• Termination of the Dentist/Patient Relationship
  • July 15, 2014 | Author: Christina C. Hadley
  • Law Firm: Hall Booth Smith, P.C. - Atlanta Office
  • Almost every practicing dentist has experienced a problem patient.  He or she may skip appointments, have unrealistic expectations, fail to pay bills, or simply be noncompliant with recommended care and treatment. Under certain circumstances, a dentist has the right to terminate his or her professional relationship with such a patient.  However, there are steps that must be followed in order to avoid unforeseen legal issues, including a board investigation or even a lawsuit.

    The Georgia Board of Dentistry regulates unprofessional conduct by dentists, and under Georgia rules and regulations, improper termination of a dentist/patient relationship constitutes unprofessional conduct.  Keep in mind that a dentist/patient relationship can exist even where a dentist has provided dental treatment to a patient only once within the past year. 

    In order to comply with the legal requirements for terminating a dentist/patient relationship, the patient must receive adequate notice of the termination, including the date termination becomes effective, a statement of any further dental treatment required, and a means for the patient to obtain a copy of his or her dental records.  In addition, the dentist must inform the patient of a location at which the patient may receive emergency dental care for at least 30 days following the termination.  Remember that proper documentation can make all the difference in these situations.  Dentists must be sure to document any missed appointments, noncompliance, communication with the patient, and make sure that the notice of termination includes all the necessary information.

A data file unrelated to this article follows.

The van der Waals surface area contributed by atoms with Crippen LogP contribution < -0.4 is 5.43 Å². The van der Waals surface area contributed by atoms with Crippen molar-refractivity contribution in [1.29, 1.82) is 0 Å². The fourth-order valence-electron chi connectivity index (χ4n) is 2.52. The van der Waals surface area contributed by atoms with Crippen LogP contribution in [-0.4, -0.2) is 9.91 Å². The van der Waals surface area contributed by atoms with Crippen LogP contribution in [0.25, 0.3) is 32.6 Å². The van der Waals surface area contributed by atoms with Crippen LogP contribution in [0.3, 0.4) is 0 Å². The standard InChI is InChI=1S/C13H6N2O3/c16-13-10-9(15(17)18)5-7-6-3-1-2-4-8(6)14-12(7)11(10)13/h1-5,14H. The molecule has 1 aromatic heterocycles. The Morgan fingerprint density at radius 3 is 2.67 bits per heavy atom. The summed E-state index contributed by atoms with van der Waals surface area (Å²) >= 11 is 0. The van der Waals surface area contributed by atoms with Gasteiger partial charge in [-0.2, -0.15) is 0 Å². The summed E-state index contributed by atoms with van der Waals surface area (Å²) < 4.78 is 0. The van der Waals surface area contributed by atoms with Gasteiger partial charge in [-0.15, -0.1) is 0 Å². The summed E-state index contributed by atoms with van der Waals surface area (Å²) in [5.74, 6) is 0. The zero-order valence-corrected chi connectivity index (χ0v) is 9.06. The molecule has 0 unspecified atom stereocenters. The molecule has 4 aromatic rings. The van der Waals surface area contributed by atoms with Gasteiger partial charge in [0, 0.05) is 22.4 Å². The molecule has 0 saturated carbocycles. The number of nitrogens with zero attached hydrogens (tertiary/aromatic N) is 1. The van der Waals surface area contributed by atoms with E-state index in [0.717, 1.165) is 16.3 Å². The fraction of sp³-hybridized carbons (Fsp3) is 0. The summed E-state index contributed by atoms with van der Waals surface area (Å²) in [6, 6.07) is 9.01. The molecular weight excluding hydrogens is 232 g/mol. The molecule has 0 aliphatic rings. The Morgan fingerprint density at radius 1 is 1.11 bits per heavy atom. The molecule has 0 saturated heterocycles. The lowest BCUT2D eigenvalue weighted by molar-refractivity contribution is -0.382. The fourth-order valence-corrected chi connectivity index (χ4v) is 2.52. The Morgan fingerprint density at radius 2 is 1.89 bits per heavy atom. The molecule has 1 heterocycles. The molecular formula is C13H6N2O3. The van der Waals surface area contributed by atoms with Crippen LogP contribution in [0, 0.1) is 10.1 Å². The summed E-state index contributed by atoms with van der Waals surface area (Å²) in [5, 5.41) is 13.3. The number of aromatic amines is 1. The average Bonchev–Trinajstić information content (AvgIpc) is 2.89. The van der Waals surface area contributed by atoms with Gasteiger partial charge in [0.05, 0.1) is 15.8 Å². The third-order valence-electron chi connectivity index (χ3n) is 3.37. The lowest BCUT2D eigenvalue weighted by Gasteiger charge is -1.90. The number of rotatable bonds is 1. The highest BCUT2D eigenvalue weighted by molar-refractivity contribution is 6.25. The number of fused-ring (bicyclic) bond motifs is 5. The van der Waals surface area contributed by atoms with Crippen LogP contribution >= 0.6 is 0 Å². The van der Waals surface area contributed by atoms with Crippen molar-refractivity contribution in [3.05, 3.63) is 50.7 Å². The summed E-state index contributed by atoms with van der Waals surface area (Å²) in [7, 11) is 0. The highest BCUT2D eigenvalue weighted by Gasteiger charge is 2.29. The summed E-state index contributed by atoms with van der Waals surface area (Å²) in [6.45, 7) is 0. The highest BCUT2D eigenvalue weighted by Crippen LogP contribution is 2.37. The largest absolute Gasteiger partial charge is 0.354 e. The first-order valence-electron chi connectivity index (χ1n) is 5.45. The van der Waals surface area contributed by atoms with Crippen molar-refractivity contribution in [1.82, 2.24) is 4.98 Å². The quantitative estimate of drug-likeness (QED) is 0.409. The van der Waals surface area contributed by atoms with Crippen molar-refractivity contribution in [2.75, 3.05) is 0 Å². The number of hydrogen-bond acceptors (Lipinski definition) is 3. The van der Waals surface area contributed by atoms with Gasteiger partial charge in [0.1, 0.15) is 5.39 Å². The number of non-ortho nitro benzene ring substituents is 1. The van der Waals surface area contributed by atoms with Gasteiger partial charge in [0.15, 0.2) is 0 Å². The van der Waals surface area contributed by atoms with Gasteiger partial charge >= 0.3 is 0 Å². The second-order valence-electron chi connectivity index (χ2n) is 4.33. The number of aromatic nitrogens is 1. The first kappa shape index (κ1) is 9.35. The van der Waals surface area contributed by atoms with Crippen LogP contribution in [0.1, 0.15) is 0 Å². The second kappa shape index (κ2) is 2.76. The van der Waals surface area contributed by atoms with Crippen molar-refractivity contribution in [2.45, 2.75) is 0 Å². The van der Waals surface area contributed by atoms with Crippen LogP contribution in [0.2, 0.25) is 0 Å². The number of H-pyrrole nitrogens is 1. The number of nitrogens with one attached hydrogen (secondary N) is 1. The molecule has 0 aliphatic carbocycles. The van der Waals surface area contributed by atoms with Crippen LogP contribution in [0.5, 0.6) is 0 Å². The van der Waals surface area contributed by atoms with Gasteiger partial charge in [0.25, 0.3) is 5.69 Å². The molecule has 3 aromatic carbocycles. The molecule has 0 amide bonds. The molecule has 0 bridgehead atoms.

As straightforward as these requirements may seem, issues can still arise.  For example, there are occasions where a dentist may be forced to terminate a dentist/patient relationship prior to the completion of a lengthy course of treatment.  In other cases, a dentist may not be sure what constitutes a legitimate reason for termination, or there may be uncertainty about whether a consultation or simply taking x-rays is enough to create a dentist/patient relationship.  In order to ensure protection from legal liability or sanctions imposed by the Board, dentists must be sure to comply with every detail of the rules and regulations, and when in doubt, don't hesitate to ask for the advice of counsel.